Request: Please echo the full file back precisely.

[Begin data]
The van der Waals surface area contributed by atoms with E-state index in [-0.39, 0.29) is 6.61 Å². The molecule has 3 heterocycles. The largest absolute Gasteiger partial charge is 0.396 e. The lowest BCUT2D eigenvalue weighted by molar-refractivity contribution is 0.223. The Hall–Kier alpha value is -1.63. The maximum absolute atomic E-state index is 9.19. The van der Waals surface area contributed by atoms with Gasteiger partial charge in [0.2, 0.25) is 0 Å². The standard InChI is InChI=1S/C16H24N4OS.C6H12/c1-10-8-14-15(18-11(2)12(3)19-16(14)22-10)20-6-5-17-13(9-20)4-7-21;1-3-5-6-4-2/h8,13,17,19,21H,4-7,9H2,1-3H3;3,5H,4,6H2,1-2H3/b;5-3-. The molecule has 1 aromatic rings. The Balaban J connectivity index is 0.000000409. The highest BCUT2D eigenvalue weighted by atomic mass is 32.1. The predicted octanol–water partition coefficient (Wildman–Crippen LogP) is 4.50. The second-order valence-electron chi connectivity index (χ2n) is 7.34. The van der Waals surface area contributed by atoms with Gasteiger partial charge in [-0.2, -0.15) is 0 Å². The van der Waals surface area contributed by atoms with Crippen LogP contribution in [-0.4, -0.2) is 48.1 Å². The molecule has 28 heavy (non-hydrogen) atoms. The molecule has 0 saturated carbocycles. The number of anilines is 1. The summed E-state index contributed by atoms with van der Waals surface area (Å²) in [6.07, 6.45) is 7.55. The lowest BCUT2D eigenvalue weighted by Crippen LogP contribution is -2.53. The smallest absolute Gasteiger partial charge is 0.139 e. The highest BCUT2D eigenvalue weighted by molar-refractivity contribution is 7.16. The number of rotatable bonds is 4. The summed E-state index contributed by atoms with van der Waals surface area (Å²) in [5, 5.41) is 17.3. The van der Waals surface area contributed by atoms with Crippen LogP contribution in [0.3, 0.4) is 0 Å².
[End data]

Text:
The van der Waals surface area contributed by atoms with E-state index in [-0.39, 0.29) is 6.61 Å². The molecule has 3 heterocycles. The largest absolute Gasteiger partial charge is 0.396 e. The lowest BCUT2D eigenvalue weighted by molar-refractivity contribution is 0.223. The Hall–Kier alpha value is -1.63. The maximum absolute atomic E-state index is 9.19. The van der Waals surface area contributed by atoms with Gasteiger partial charge in [0.2, 0.25) is 0 Å². The standard InChI is InChI=1S/C16H24N4OS.C6H12/c1-10-8-14-15(18-11(2)12(3)19-16(14)22-10)20-6-5-17-13(9-20)4-7-21;1-3-5-6-4-2/h8,13,17,19,21H,4-7,9H2,1-3H3;3,5H,4,6H2,1-2H3/b;5-3-. The molecule has 1 aromatic rings. The Balaban J connectivity index is 0.000000409. The highest BCUT2D eigenvalue weighted by atomic mass is 32.1. The predicted octanol–water partition coefficient (Wildman–Crippen LogP) is 4.50. The second-order valence-electron chi connectivity index (χ2n) is 7.34. The van der Waals surface area contributed by atoms with Gasteiger partial charge in [-0.2, -0.15) is 0 Å². The van der Waals surface area contributed by atoms with Crippen LogP contribution in [-0.4, -0.2) is 48.1 Å². The molecule has 28 heavy (non-hydrogen) atoms. The molecule has 0 saturated carbocycles. The number of anilines is 1. The summed E-state index contributed by atoms with van der Waals surface area (Å²) in [6.07, 6.45) is 7.55. The lowest BCUT2D eigenvalue weighted by Crippen LogP contribution is -2.53. The smallest absolute Gasteiger partial charge is 0.139 e. The highest BCUT2D eigenvalue weighted by molar-refractivity contribution is 7.16. The number of rotatable bonds is 4. The summed E-state index contributed by atoms with van der Waals surface area (Å²) in [5, 5.41) is 17.3. The van der Waals surface area contributed by atoms with Crippen LogP contribution in [0.3, 0.4) is 0 Å².